(Spoilers immediately ahead!)

Rebels’ fourth mid-season finale definitely took a trick from the book of contemporary TV shows, in which the mid-season episodes tend to finish with horrible cliffhangers. Rebel Assault, an episode completely focused on Phoenix Squadron’s strike against Lothal’s TIE Defender factory, ends with Thrawn triumphant, the Rebel attack force in disarray and the main characters scattered. Hera Syndulla is captured by Rukh and governor Pryce and Kanan Jarrus, who was supposed to rescue her, departs on a mysterious mission following the Loth-wolves.

With only three episodes left (for which we have to wait until the next year, apparently!), this is about as clear a signal that we are in the endgame as there can be. From now on, the stakes can only get higher. No more filler episodes (as if this season had had any), we can expect an epic ride to the end.

And it has started already here. Rebel Assault has delivered some things that make it remarkable. The heroes make a valiant attempt – not some half-hearted sabotage mission, but a full-on attack. The first minute wastes no time to make this clear: the initial shot of the Imperial defense force, followed by the image of Phoenix squadron’s X-Wings (yay! X-Wings!) and, of course, Hera herself in the cockpit. Likewise, however, Thrawn is once and for all presented not as your kind of classic baddie, who is so full of himself that he falls to the unexpected bravery of the heroes. No, Thrawn shows that he is ready for everything and the rebel assault is brutally repelled – or actually, destroyed. A tiny, but equally telling detail about Thrawn is that he is willing to sacrifice his top pilot, Vult Skerris, when Hera leads him right ahead of the Star Destroyer – and it’s either her and Skerris, or nobody. The way Thrawn shows his regret, but coldly states that Skerris had made the decision himself and orders to fire, is a beautiful show of his cold, rational personality.

Anyway, the focus on starfighter combat was actually the part that made this episode shine. It is sad to say this, but this has been the best dogfight scene in Star Wars since A New Hope. Why can’t we have so good scenes, with so much focus on individual fighters (while making it possible for the audience to follow what is happening, and making us care) in a “proper” Star Wars movie?

Some applause should also go to the designer team and animators for making the X-wing movements look good and realistic (and the cockpits with the classic “rocking effect” known from A New Hope).

The reappearance of Rukh and his pursuit of Hera was also nicely orchestrated, especially using the element of initially failed capture only to make him return later (and by then, it was probably clear to everyone that Hera had to get captured). Similarly appropriate move was Chopper’s show of loyalty to his master, both when defending her from Rukh and later when refusing to leave her behind. I don’t know how many fans care about Mart Mattin, but he at least served as a familiar face to accompany Hera instead of some random Rebel.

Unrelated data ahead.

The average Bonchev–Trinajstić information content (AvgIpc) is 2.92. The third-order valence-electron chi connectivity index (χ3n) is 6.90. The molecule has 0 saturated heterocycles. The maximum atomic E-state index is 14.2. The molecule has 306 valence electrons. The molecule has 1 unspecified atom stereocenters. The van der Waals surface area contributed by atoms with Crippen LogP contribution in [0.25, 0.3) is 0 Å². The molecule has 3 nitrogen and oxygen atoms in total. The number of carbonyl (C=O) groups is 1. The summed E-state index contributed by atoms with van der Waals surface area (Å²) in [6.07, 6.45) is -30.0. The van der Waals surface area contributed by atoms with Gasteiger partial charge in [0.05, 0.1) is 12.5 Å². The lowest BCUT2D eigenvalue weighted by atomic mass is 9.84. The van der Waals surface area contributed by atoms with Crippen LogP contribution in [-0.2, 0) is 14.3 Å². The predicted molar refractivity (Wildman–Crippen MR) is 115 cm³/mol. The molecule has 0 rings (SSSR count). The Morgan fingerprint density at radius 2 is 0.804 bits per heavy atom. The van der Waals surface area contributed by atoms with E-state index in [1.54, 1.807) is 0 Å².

The ominous ending of the episode clearly outlines what needs to happen next. Those of us who saw Rogue One know that Hera has to survive, so we wouldn’t need to worry about her even if we weren’t placated by that “this is also a show for kids, after all”. What we can worry about more is Kanan’s fate, or the fate of Hera and Kanan’s relationship. Did he leave her in order to reappear with “better, bigger comeback” – some sort of Aragorn-like trick of picking up an “Army of the Loth-wolves” (I am sorry, but the Lord of the Rings parallels are there) and defeating Thrawn once again with something that his rational mindset didn’t expect (just like with Bendu)? Or is Kanan going to use the “Force of all living things” on Lothal – but also somehow retreat into the nature, or become “fully one with the planet” himself? To put it perhaps in a ridiculous, but not unimaginable way – is he going to transform into a Loth-wolf and leave Hera?

I don’t personally believe in it, but something along these lines might happen. I guess we’ll have to wait and see. Hera clearly needs to escape – will she do it herself, or will she need outside assistance? Will she manage to confront (meaning: fight) Thrawn, or Pryce, and will such an encounter become fatal for some of them? And how about Rukh? How does Thrawn’s knowledge and/or underestimation of people’s cultures/individual personalities fall into this? And how about Ezra and HIS connection to Lothal, which has been somehow sidelined compared to Kanan? Are the Rebels still going to destroy the TIE Defender facility, or is it – perhaps unexpectedly – going to get closed by the Empire itself, which will decide to allocate its resources rather into the Death Star project?

It seems we need to wait until we have at least a teaser to base our speculations on. Until then… hang in there, Rebels.